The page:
Lunchtime last Monday, when we heard on the news that the vaccine was on its way to us, pending approval by Health Canada, which was expected to come next week, all I could think of was “Thanks be to God.” Lunchtime last Wednesday, when we heard on the news that Health Canada had approved the first vaccine, it happened again. “Thanks be to God.”

Which reminds me – Why is the advent candle for the third Sunday in Advent, also known as Gaudete Sunday, pink?

Advent wreath with four violet and one rose candles, with three lit; taken from the Wikimedia Commons.

The change in colour signifies a change in mood. Up until this point in Advent the emphasis is on repentance, on preparation. But the time for the celebration of the birth of Christ is coming closer. And the mood starts to change to one of joy.

Gaudete Sunday announces this change with these traditional words: ‘Rejoice in the Lord always; again, I say, rejoice. Let your forbearance be known to all, for the Lord is near at hand; have no anxiety about anything, but in all things, by prayer and supplication, with thanksgiving, let your requests be known to God’ (Philippians 4: 4-6) and ‘Lord, you have blessed your land; you have turned away the captivity of Jacob’ (Psalm 85:1). 

Blessings for Advent,

Revs. Bob and Helen Smith

A version of this message first appeared in the Friday, December 11, 2020, edition of Tidbits.

Membership at Guildwood Community Presbyterian Church

There are two categories of those who regularly participate at GCPC: members and adherents. While there is no difference between the two categories in terms of pastoral care, inclusion in worship and activities, participation in the sacrament of Communion, etc. there are certain roles and duties that only members may carry out. These include serving as Elders and being able to vote to call a new minister — both situations which are upcoming in our church.
It should be noted that if you were baptized as an infant this does not “automatically” make you a member, nor does having been a member of another congregation in the past make you “automatically” a member at Guildwood. If you are unsure if you are currently a member at Guildwood, please contact the Clerk of Session, Bruce Morrison, at clerkofsession@guildwoodchurch.ca.

Membership is a very personal choice, and everyone in our community of faith is encouraged to consider membership as both an affirmation of your faith and showing support for our church. If you are not currently a member and would like to learn more about membership please reach out to Rev. Bob Smith or Rev. Helen Smith through the office. You may also consider this article from the Presbyterian Church in Canada that describes church membership in more detail.

Thank you for prayerfully considering becoming a member of our church.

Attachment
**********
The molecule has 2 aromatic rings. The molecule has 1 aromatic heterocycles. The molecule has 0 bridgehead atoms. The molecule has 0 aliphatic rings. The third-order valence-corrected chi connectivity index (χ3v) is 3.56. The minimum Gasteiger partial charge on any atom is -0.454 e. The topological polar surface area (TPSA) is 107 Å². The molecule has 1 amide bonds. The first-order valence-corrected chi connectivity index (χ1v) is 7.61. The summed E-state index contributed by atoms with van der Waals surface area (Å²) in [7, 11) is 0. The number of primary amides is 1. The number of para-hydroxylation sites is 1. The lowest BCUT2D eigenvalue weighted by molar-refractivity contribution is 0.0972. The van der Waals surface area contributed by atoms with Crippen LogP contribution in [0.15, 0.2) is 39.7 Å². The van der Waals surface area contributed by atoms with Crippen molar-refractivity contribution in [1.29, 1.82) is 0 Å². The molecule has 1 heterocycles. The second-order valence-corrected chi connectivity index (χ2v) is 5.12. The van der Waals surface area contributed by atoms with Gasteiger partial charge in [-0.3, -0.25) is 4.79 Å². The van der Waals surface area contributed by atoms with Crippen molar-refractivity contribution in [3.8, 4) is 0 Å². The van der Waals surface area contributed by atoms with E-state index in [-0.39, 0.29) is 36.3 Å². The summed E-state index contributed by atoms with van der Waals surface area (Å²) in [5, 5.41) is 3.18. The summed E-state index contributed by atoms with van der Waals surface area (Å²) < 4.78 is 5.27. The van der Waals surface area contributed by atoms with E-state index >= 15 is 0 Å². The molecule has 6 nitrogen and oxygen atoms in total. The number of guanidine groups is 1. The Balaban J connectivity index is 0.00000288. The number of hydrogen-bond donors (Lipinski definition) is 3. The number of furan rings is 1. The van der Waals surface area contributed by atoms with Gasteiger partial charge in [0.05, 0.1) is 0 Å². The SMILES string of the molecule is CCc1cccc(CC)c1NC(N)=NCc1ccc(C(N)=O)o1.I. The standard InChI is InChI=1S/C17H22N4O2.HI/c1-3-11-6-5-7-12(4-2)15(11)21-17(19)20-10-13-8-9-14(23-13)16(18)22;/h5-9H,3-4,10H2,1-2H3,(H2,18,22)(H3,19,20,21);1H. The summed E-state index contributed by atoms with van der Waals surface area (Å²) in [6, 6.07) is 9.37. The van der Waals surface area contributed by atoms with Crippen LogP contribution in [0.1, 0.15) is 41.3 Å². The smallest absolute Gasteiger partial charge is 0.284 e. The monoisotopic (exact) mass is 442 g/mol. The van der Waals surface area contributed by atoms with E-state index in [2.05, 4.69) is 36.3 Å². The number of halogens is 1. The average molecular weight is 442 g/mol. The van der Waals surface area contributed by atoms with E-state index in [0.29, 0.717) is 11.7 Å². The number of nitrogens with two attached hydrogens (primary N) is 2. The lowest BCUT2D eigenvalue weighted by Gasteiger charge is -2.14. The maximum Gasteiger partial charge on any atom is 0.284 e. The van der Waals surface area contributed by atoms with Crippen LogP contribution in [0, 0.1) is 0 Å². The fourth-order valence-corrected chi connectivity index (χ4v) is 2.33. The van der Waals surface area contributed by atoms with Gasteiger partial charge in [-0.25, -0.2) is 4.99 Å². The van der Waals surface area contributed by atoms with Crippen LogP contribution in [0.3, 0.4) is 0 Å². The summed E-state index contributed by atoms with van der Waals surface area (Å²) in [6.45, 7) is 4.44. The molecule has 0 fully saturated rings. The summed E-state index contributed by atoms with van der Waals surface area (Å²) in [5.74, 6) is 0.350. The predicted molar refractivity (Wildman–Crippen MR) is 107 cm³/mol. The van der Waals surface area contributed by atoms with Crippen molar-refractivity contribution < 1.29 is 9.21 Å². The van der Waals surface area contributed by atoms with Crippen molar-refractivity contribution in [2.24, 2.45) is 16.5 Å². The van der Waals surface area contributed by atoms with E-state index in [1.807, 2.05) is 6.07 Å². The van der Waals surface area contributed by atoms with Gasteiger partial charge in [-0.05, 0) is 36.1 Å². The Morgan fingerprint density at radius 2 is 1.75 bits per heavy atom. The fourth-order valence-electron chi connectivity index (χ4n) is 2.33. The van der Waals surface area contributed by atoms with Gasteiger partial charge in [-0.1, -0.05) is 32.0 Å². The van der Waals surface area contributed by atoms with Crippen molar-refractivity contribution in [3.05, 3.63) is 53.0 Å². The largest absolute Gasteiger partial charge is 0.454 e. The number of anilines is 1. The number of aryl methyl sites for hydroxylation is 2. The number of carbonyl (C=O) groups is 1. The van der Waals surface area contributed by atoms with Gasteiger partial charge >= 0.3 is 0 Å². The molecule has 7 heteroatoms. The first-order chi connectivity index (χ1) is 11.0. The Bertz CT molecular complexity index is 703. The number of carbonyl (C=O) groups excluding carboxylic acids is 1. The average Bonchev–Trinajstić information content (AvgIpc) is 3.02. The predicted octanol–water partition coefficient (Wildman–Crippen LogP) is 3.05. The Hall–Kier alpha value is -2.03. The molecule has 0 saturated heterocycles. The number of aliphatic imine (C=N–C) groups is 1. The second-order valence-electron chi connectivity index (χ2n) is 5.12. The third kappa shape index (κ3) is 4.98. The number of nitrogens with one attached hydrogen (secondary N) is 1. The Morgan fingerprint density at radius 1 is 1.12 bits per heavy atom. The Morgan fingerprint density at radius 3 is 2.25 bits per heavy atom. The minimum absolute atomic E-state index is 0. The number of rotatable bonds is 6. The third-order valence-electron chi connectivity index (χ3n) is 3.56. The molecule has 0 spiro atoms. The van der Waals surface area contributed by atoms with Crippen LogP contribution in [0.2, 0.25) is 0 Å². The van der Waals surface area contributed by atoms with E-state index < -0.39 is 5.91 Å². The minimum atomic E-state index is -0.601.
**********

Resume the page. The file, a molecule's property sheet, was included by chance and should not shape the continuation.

A version of this message first appeared in the Saturday, December 5, 2020, edition of Tidbits.

2021 Envelopes available for pickup from December 8

As the year end quickly approaches, it is time to pick up your 2021 offering envelopes. Due to the current lockdown in our region, the regular method for pick up has been adapted to ensure everyone’s safety. Offering envelopes are available at the church as of Tuesday, December 8, between 1:00 and 4:00 PM (Monday to Friday). Please contact the office to confirm when you are coming.

Wishing everyone a Happy and Healthy Holiday Season.

John Roblin, Envelope Secretary

A version of this message first appeared in the Saturday, December 5, 2020, edition of Tidbits.

The Revs. Smiths’ Message for December 6, 2020

Dear Friends,

This Sunday, December 6, is the feast day of St. Nicholas, whom we now associate with Christmas. He was a 4th century bishop in Myra, in what is now Turkey. Known for his generosity and consideration of people in terrible circumstances, he is the patron saint of a long list of groups, including barrel makers, prisoners, children, brides, fishermen, pawn brokers and travellers.

“Two scenes from the life of Saint Nicholas”, panel from a triptych painted by Fra Angelico (c. 1395–1455), originally from the cathedral of San Domenico, Perugia; from the collection of the Vatican Museums; taken from the Wikimedia Commons.

Legends of his good deeds seem endless, and each of them seemed to add another group to the list of those who then claimed him as their saint. He provided bread for some hungry souls, and bakers were included. He is reported to have appeared to sailors, to guide them on storm-tossed seas, so then sailors joined in. And so on…

In many parts of the world, on Dec. 5, the eve of his feast day, children put their shoes just outside the front doors of their houses, and it is said that St. Nicholas comes during the night and fills the shoes with gifts such as sweets, chocolate coins, nuts and fruits to be enjoyed the next day. The Santa Claus that we have come to know developed out of the tradition of St. Nicholas, and our custom of hanging our stockings by the chimney with care on Christmas Eve may well be in homage to the shoes left by the door outside, both with great expectation of a kind visitor. And over time the notion of a caring, generous saint easily found a place in our celebration of the birth of the Saviour in Bethlehem, come to set his people free.

Grace and peace to you,

Revs. Bob and Helen Smith

A version of this message first appeared in the Saturday, December 5, 2020, edition of Tidbits.